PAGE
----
Pubs and brewers in East Anglia face anxious wait as CO2 shortage threatens World Cup beer supplies
PUBLISHED: 12:18 21 June 2018 | UPDATED: 17:11 21 June 2018
Pubs, breweries and drinks makers in East Anglia say they are “monitoring the situation” after warnings that CO2 shortages could see the UK run out of beer and fizzy drinks ahead of a weekend of World Cup festivities and summer barbecues.
The shortages are understood to have been caused by a longer than usual break in production of ammonia, one of the key sources of food grade CO2 in Europe – which is used to carbonate drinks and preserve some packed fresh foods.
East Anglian brewers and drinks makers including Britvic and Adnams have said they have not yet been affected but are monitoring the situation closely, while Wetherspoon admitted a continuing shortage could hit its pubs.
Trade journal Gas World said the shortage had been described as the “worst supply situation to hit the European carbon dioxide (CO2) business in decades”.
The UK was hit particularly hard as only one major CO2 plant was operating earlier this week and imports from the continent had been affected by shut-downs in Benelux and France.
It said many consumers of CO2, especially carbonated drinks producers, were desperate for supplies of the product, and the shortage appeared to be likely to continue for the remainder of June “at least”.
Victoria MacDonald, who runs Norfolk pubs the Cellar House in Eaton, Old Ram in Tivetshall St Mary, White Lodge in South Norfolk and The Buck Inn in Thorpe St Andrew, said she had encountered problems placing an order on Thursday, but had enough supplies to last for at least a week.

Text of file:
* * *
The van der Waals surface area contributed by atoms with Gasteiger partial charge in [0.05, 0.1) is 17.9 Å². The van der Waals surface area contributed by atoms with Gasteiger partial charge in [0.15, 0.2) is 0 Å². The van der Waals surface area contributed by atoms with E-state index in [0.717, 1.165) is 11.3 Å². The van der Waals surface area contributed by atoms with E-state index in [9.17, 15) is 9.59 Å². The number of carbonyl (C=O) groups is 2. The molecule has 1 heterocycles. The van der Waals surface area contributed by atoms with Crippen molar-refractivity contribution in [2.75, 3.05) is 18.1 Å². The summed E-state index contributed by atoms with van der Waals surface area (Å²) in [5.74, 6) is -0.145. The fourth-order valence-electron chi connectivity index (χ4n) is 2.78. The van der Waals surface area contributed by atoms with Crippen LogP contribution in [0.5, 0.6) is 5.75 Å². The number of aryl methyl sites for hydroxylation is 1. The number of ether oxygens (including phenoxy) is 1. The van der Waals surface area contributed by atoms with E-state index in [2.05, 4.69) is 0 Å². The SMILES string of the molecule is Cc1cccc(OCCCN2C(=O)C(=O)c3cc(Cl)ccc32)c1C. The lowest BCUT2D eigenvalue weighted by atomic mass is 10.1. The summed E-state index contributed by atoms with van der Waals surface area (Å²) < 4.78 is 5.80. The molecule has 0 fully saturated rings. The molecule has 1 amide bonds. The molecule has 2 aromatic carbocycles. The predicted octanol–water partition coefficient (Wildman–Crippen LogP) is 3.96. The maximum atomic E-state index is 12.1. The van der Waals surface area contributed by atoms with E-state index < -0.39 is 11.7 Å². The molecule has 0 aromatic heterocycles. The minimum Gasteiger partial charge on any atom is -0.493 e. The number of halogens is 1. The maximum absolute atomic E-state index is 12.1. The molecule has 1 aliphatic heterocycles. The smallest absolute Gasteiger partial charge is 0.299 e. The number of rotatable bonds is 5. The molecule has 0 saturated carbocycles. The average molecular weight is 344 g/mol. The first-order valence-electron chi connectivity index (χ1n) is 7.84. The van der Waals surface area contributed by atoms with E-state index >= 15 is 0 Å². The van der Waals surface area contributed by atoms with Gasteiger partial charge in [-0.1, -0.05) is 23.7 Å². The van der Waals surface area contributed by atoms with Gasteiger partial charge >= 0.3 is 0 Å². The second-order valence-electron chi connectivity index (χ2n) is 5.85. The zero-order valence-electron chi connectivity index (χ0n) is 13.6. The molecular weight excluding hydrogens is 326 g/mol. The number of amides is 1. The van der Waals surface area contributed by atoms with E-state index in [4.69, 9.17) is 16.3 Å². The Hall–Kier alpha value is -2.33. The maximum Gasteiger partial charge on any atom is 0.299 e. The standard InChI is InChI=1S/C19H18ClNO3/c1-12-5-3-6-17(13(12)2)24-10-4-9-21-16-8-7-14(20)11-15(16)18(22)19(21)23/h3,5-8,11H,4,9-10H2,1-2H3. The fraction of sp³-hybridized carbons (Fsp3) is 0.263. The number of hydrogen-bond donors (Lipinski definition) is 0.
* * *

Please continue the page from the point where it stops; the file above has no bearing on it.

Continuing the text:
“We can get Heineken but it seems like there’s no Amstel and no Birra Moretti,” she said.
“I need to speak to Enterprise [Inns] as I’m sure they’ll be working with us to get an answer soon.”
Phil Cutter, landlord of the Murderers in Norwich’s Timberhill, said he thought the crunch would come in around three weeks.
“I don’t think it’ll be a problem during the World Cup, but it’ll be interesting to see what happens afterwards,” he said.
“You need gas to push through the pumps and lines. You can run a pub even without electricity for a while, but without gas, change or beer, you’re going to find it difficult.”
Mr Cutter also warned that fears about supply could lead to bulk-buying, which would then make supplies scarcer.
He added that pubs would be likely to fall back on their relationships with suppliers in the coming weeks, calling in favours where possible.
Alec Williamson, who runs Calvors Brewery near Needham Market in Suffolk, said he had around three weeks’ worth of supplies of CO2 but had never encountered the problem before in a decade of trading.
“I understand that the manufacturers of a few facilities are being shut down for maintenance at the same time. Doing that at the same time as the World Cup is on seems ridiculous to me,” he said.
“We don’t have any contingency plans yet, but we could move more to more real ale production over lager. I’m surprised that a big brewer like Heineken has this issue. They should have a recovery system in place to counter the problem.”
Lee Saunders, landlord of the White Horse pub in Rede Rd, Whepstead, said he had a bottle of CO2 left which he expected would last another two weeks.